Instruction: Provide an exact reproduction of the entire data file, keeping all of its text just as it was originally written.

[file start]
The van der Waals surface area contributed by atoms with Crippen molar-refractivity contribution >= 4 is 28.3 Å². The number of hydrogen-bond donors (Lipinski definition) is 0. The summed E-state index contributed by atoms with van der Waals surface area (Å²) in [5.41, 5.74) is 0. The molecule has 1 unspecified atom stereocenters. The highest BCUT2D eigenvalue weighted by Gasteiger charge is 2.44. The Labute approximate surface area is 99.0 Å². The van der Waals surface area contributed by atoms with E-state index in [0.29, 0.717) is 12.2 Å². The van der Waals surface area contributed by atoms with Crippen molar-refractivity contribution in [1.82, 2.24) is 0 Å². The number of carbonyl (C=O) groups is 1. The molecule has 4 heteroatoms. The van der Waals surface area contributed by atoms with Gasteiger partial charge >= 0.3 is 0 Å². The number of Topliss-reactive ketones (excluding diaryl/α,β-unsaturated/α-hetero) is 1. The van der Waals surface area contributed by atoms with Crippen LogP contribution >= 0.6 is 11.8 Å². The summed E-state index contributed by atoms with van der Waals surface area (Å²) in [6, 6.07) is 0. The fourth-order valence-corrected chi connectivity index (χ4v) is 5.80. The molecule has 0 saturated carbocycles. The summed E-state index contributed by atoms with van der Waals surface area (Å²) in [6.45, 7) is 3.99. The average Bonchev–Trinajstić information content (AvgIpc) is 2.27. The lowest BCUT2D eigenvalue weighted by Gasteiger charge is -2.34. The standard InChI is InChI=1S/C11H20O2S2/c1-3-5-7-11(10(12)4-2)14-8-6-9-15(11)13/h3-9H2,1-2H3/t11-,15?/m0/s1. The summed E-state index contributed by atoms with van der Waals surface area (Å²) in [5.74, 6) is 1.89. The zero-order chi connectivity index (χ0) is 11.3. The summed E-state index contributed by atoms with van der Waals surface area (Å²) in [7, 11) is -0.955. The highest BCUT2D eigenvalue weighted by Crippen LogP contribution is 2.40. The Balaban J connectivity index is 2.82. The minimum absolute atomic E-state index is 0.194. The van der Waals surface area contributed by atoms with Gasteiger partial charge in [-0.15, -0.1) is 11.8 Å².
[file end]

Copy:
The van der Waals surface area contributed by atoms with Crippen molar-refractivity contribution >= 4 is 28.3 Å². The number of hydrogen-bond donors (Lipinski definition) is 0. The summed E-state index contributed by atoms with van der Waals surface area (Å²) in [5.41, 5.74) is 0. The molecule has 1 unspecified atom stereocenters. The highest BCUT2D eigenvalue weighted by Gasteiger charge is 2.44. The Labute approximate surface area is 99.0 Å². The van der Waals surface area contributed by atoms with E-state index in [0.29, 0.717) is 12.2 Å². The van der Waals surface area contributed by atoms with Crippen molar-refractivity contribution in [1.82, 2.24) is 0 Å². The number of carbonyl (C=O) groups is 1. The molecule has 4 heteroatoms. The van der Waals surface area contributed by atoms with Gasteiger partial charge >= 0.3 is 0 Å². The number of Topliss-reactive ketones (excluding diaryl/α,β-unsaturated/α-hetero) is 1. The van der Waals surface area contributed by atoms with Crippen LogP contribution >= 0.6 is 11.8 Å². The summed E-state index contributed by atoms with van der Waals surface area (Å²) in [6, 6.07) is 0. The fourth-order valence-corrected chi connectivity index (χ4v) is 5.80. The molecule has 0 saturated carbocycles. The summed E-state index contributed by atoms with van der Waals surface area (Å²) in [6.45, 7) is 3.99. The average Bonchev–Trinajstić information content (AvgIpc) is 2.27. The lowest BCUT2D eigenvalue weighted by Gasteiger charge is -2.34. The standard InChI is InChI=1S/C11H20O2S2/c1-3-5-7-11(10(12)4-2)14-8-6-9-15(11)13/h3-9H2,1-2H3/t11-,15?/m0/s1. The summed E-state index contributed by atoms with van der Waals surface area (Å²) in [5.74, 6) is 1.89. The zero-order chi connectivity index (χ0) is 11.3. The summed E-state index contributed by atoms with van der Waals surface area (Å²) in [7, 11) is -0.955. The highest BCUT2D eigenvalue weighted by Crippen LogP contribution is 2.40. The Balaban J connectivity index is 2.82. The minimum absolute atomic E-state index is 0.194. The van der Waals surface area contributed by atoms with Gasteiger partial charge in [-0.15, -0.1) is 11.8 Å².